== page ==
One of the worst fossil casts in my museum. And truly pointless.

One of the worst fossil casts in my museum. And truly pointless.

If you don’t recognise it, dont worry – that is probably due to the fact that it is a really gawd awful cast than your palaeontological skills. It is the cast of a Crinoid (a fossil of a sea lilly). (Click here to see what they should really look like.)

Crinoids are beautiful marine animals which have ‘arms’ that float upwards, grabbing their food to bring to their mouth. They have a long ‘stalk’ which attaches them to the marine sediment. Just imagine an upside-down starfish held to the sea floor by a long thin stem out of the sea floor! In fact, that is not really too far off, because Crinoids are closely related to starfish, and belong to the same group, the Echinodermata.

The earliest fossils of these creatures have been found in rocks that are very old, around 480 million years ago (during the Ordovician Period). These beautiful animals are still around today. Their vibrant, colourful forms brighten up the seas where they were found. The ancient Crinoids were just as likely to be as colourful as well.

Because they are still around today, we know quite a lot about these fossils. The young (larval) stage free float in the water for a few days before settling to the bottom and attaching itself to a hard surface. Here, it will spend the rest of its life, feeding and producing more sperm or eggs. They feed by using their fine feathery arms to filter tiny plankton (tiny organisms that float in the water).

This is actually a pretty cool animal. And this fossil cast we are very lucky to own, can tell quite a detailed story, from its origins around 480 million years ago, to floating with the warm currents today. it’s a big shame that it is too terrible to ever bring out and tell that story! Am I being too harsh to say we never even needed this cast? No.

Along the Jurassic Coast, in the South West of England (around 2 hours drive from Plymouth), you can find loads of Crinoid fossils which lived around 150 million years ago. We have quite a few very bad ammonites from Lyme Regis, countless belemnites from Dorset and even a fossil crab from Dorset. But for some reason we do not have any Crinoids from Dorset!

Perhaps this cast was an afterthought. The museum was about to open, and panic set in, we forgot to get a Crinoid fossil to show the diversity of life on Earth. So they ordered a cast. A truly pointless, bad cast. At the time someone was laughing as they made this cast. Little did they realise, that 102 years later a curator would be weeping as he tried with all his might to compliment this cast in his little office under the stairs. And probably failed miserably.

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Before high definition casts

The world has seen locusts for many, many years. Long before the 8th plague of Egypt, these large juicy insects have been swarming, feasting and surviving for years. Million of years. Hundreds of millions of years. Delicately preserved fossils of these familiar little insects are known from a few sites around the world. Solnhofen, in Germany is one such site.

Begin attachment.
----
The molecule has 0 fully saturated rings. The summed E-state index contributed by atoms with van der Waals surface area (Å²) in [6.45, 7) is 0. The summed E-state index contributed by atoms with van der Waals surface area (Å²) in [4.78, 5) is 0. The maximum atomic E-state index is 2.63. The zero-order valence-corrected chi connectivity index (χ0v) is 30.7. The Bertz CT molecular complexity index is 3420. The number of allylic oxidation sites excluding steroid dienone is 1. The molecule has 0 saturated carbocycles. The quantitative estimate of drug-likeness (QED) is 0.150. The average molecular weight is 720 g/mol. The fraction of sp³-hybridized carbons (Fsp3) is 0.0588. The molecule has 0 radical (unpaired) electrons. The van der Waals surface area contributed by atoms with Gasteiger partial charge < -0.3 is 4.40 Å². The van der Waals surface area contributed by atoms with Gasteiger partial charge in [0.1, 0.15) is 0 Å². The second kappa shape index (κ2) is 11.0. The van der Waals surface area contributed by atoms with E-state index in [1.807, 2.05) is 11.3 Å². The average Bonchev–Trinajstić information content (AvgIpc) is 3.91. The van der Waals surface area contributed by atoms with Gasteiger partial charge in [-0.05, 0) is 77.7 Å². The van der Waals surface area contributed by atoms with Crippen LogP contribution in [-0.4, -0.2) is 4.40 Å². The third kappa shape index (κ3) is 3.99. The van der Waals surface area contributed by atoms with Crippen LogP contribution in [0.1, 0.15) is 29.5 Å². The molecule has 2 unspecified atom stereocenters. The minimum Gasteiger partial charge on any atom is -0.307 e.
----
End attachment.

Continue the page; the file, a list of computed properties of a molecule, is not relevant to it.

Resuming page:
Solnhofen is more famously known for the discovery of the infamous Archaeopteryx, the feathered reptile that is almost a bird (fun blog post here checking out what the researchers think about Archaeopteryx). As well as the 11 specimens of this beautiful dino-bird, and a feather, the Solnhofen limestones have preserved a huge number of ancient creatures, including, starfish, fish, shrimps, horseshoe crabs, dragonflies, reptiles, pterosaurs, and locusts. (You can see a number of beautiful fossils with incredible detail here.)

150 million years ago, Solnhofen was a little bit different. It was a beautiful lagoon, surrounded by islands. The extremely high salt (or salinity) of the waters meant that life could not live there. There was also no oxygen deeper down, meaning the muds also lacked any life, including worms and bacteria that would normally eat away flesh. Because of the lack of life in this lagoon, any animals (or plants) that fell beneath the waves were slowly covered in fine sediment, and preserved in exquisite detail. The fine feathers of Archaeopteryx and the delicate wings of a locust would be preserved for eternity.

Here is what you have been waiting for, this weeks bad cast. Here she is. I was going to say, ‘She is beautiful’. But I can’t. Because she is not. Not at all. She lacks a dash of colour to brighten her up. She lacks any detail. It could easily be something you may buy for your three year old niece to paint and draw on. But it is a real cast of a fossil. Accessioned with the fossils. Embarrassingly, here it is, our  cast of a 150 million year old locust:

The cast of a fossil locust. Remember, fossil locusts are beautiful, delicate fossils. Something this cast fails to convey.

The cast of a fossil locust. Remember, fossil locusts are beautiful, delicate fossils. Something this cast fails to convey.

Such a really, really bad cast. You can kind of see why they did it back in 1906; To show how insects have been around for millions of years, and are (ahem) beautifully preserved. Fossils from Solnhofen should look like this. Unfortunately our cast doesn’t look like one of those.

I am not sure if this, or any other bad cast, has ever been on display. I quite like to think they have, back when the display cases were made of lovely wood, and the dangerously thin glass was so easy to lean on. To have purchased and actually invested in this and other casts, they surely must have been displayed.

I often wonder what people would have thought when they saw such bad casts like this. Would they have squinted to try to ‘see’ what the label says it is? Or would they have even noticed that they were bad? It may be like high definition TV today; we notice if it isn’t HD because we have it. But back when we didn’t have HD, we didn’t complain.

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That nipple-toothed beast!